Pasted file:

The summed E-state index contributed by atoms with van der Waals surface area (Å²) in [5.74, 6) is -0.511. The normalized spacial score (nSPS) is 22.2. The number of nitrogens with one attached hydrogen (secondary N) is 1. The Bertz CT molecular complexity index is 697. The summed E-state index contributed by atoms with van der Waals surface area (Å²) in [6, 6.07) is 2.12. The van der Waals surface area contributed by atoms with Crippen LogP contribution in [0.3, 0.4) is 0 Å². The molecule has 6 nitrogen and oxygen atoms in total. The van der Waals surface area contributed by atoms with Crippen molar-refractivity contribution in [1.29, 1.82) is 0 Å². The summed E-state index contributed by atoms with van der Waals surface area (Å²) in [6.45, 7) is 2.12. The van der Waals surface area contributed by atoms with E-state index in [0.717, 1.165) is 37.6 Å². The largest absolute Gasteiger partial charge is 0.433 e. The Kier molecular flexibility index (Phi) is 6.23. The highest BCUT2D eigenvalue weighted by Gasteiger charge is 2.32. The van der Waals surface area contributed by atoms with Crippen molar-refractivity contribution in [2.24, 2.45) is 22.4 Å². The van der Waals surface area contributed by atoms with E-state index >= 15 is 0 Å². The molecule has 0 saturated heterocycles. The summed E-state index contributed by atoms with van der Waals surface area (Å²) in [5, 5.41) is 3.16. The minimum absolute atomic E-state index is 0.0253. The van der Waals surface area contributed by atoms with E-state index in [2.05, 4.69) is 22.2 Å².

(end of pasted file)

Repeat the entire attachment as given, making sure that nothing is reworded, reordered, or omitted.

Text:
The summed E-state index contributed by atoms with van der Waals surface area (Å²) in [5.74, 6) is -0.511. The normalized spacial score (nSPS) is 22.2. The number of nitrogens with one attached hydrogen (secondary N) is 1. The Bertz CT molecular complexity index is 697. The summed E-state index contributed by atoms with van der Waals surface area (Å²) in [6, 6.07) is 2.12. The van der Waals surface area contributed by atoms with Crippen LogP contribution in [0.3, 0.4) is 0 Å². The molecule has 6 nitrogen and oxygen atoms in total. The van der Waals surface area contributed by atoms with Crippen molar-refractivity contribution in [1.29, 1.82) is 0 Å². The summed E-state index contributed by atoms with van der Waals surface area (Å²) in [6.45, 7) is 2.12. The van der Waals surface area contributed by atoms with E-state index in [0.717, 1.165) is 37.6 Å². The largest absolute Gasteiger partial charge is 0.433 e. The Kier molecular flexibility index (Phi) is 6.23. The highest BCUT2D eigenvalue weighted by Gasteiger charge is 2.32. The van der Waals surface area contributed by atoms with Crippen molar-refractivity contribution in [2.24, 2.45) is 22.4 Å². The van der Waals surface area contributed by atoms with E-state index >= 15 is 0 Å². The molecule has 0 saturated heterocycles. The summed E-state index contributed by atoms with van der Waals surface area (Å²) in [5, 5.41) is 3.16. The minimum absolute atomic E-state index is 0.0253. The van der Waals surface area contributed by atoms with E-state index in [2.05, 4.69) is 22.2 Å².